Subject:
Health, Medicine and Nursing
Material Type:
Lecture
Provider:
University of Copenhagen
Provider Set:
An Introduction to Global Health
Author:
Professor Ib C. Bygbjerg
Date Added:
01/07/2013
An Introduction to Global Health - Disease-specific Risk Factors - Part 2 of 2 (12:08)
Rating

Previously infectious diseases previously caused the majority of ill-health and premature death globally, but in high- and middle-income countries during the 20.th century infectious diseases – with the exception of HIV – declined. Introduction of hygiene and discovery of microbes and later vaccines an antibiotics contributed to the decline, but changing living conditions with better housing, nutrition, water and sanitation were the main drivers of infectious diseases’ decline.

Subject:
Health, Medicine and Nursing
Material Type:
Lecture
Provider:
University of Copenhagen
Provider Set:
An Introduction to Global Health
Author:
Professor Ib C. Bygbjerg
Date Added:
01/07/2013
An Introduction to Global Health - Infectious Diseases - Part 1 of 2 (12:13)
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This presentation provides an introduction to infectious diseases like tuberculosis, vector-borne diseases, puerperal sepsis, streptococcus septicemia, etc. and how these diseases have affected global health over the last two centuries and decades.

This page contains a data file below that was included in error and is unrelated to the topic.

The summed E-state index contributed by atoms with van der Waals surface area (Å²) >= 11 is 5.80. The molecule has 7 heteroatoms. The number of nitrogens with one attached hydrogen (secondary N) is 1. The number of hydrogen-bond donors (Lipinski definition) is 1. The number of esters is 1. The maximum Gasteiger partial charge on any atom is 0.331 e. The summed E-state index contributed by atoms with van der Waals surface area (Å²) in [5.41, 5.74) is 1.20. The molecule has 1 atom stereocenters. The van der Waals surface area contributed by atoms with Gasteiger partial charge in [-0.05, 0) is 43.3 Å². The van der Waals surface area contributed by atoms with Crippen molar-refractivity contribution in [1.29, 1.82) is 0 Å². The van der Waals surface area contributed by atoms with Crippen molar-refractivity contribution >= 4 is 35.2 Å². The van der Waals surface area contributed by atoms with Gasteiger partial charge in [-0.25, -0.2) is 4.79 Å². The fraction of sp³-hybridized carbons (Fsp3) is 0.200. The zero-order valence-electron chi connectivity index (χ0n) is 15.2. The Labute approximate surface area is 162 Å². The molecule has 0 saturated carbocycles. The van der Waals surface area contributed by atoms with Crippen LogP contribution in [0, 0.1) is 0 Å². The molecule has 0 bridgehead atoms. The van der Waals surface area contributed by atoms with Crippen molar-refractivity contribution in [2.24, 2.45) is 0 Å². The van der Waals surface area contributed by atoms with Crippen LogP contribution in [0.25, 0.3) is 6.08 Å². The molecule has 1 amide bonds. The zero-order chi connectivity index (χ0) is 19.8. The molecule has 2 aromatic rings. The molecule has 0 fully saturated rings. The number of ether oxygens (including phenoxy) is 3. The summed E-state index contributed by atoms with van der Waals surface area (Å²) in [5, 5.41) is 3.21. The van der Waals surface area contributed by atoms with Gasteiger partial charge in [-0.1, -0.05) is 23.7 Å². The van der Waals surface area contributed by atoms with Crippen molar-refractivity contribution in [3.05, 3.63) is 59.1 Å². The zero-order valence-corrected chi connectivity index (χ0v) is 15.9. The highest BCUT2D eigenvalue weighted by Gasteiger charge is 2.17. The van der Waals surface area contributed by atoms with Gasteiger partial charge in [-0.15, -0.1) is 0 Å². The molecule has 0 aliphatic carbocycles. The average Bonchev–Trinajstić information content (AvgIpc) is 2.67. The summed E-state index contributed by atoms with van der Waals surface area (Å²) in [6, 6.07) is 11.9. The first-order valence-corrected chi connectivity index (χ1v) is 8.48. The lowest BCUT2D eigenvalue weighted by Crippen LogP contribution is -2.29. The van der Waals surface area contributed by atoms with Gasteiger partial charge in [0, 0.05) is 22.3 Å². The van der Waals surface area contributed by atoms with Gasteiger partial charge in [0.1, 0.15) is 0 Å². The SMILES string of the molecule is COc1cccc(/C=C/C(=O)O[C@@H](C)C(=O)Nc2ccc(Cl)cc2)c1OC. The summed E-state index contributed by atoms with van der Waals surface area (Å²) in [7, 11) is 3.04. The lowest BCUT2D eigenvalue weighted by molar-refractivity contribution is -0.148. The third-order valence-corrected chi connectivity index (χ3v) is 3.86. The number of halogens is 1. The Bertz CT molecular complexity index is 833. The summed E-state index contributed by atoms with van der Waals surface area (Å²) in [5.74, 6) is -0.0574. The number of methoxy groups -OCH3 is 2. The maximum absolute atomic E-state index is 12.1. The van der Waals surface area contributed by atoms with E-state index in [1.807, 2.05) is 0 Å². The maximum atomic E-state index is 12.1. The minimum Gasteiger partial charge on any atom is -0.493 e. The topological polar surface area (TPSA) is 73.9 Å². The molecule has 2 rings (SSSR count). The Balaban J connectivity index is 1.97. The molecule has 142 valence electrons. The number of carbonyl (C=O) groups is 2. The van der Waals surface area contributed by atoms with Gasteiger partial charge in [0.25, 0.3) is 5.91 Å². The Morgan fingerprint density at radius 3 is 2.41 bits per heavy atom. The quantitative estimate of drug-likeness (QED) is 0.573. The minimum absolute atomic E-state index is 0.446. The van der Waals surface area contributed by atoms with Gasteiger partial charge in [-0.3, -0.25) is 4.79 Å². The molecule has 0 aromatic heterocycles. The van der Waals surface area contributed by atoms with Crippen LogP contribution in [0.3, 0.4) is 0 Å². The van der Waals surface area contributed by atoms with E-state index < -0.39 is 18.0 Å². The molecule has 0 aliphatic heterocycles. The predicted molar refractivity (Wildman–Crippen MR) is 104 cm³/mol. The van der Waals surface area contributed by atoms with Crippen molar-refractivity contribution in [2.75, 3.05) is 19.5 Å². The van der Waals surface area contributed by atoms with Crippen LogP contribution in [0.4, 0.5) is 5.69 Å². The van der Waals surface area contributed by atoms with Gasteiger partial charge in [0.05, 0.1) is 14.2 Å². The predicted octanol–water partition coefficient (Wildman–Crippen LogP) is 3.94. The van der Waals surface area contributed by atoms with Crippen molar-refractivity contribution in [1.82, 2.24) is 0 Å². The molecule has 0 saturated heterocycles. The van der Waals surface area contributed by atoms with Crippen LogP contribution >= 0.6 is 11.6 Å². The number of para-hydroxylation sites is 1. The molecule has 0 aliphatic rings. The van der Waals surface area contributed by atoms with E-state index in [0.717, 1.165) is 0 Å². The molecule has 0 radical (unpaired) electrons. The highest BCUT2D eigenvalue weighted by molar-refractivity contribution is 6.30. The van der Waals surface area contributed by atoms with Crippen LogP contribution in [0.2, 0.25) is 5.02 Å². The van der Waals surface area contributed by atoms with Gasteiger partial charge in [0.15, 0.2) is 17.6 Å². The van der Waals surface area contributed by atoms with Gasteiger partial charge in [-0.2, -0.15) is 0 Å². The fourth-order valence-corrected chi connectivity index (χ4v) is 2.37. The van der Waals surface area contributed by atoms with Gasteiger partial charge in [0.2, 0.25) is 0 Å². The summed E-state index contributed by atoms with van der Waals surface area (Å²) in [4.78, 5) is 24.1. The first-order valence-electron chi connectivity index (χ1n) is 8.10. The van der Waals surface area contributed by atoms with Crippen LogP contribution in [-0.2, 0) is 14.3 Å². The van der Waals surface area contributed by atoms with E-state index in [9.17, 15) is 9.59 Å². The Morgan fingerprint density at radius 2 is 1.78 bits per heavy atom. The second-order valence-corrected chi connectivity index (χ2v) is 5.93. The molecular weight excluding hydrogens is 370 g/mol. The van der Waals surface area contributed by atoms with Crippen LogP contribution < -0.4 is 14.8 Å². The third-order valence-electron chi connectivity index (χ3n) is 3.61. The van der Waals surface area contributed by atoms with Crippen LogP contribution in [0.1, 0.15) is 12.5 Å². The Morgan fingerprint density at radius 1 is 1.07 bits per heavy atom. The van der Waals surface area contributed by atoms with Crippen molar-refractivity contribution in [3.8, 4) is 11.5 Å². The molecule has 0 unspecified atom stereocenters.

Subject:
Health, Medicine and Nursing
Material Type:
Lecture
Provider:
University of Copenhagen
Provider Set:
An Introduction to Global Health
Author:
Professor Ib C. Bygbjerg
Date Added:
01/07/2013
An Introduction to Global Health - Infectious Diseases - Part 2 of 2 (07:37)
Rating

In this presentation the achievement regarding the 8 millennium goals (MDG), set by the United Nation’s member states to be reached by 2015 are reviewed, with emphasis on Infectious diseases, such as HIV, TB malaria and other vector-borne diseases, including Chagas’ disease and African trypanosomiasis, the latter belong to the ‘neglected tropical diseases’. What made it happen and why (not) is discussed.

Subject:
Health, Medicine and Nursing
Material Type:
Lecture
Provider:
University of Copenhagen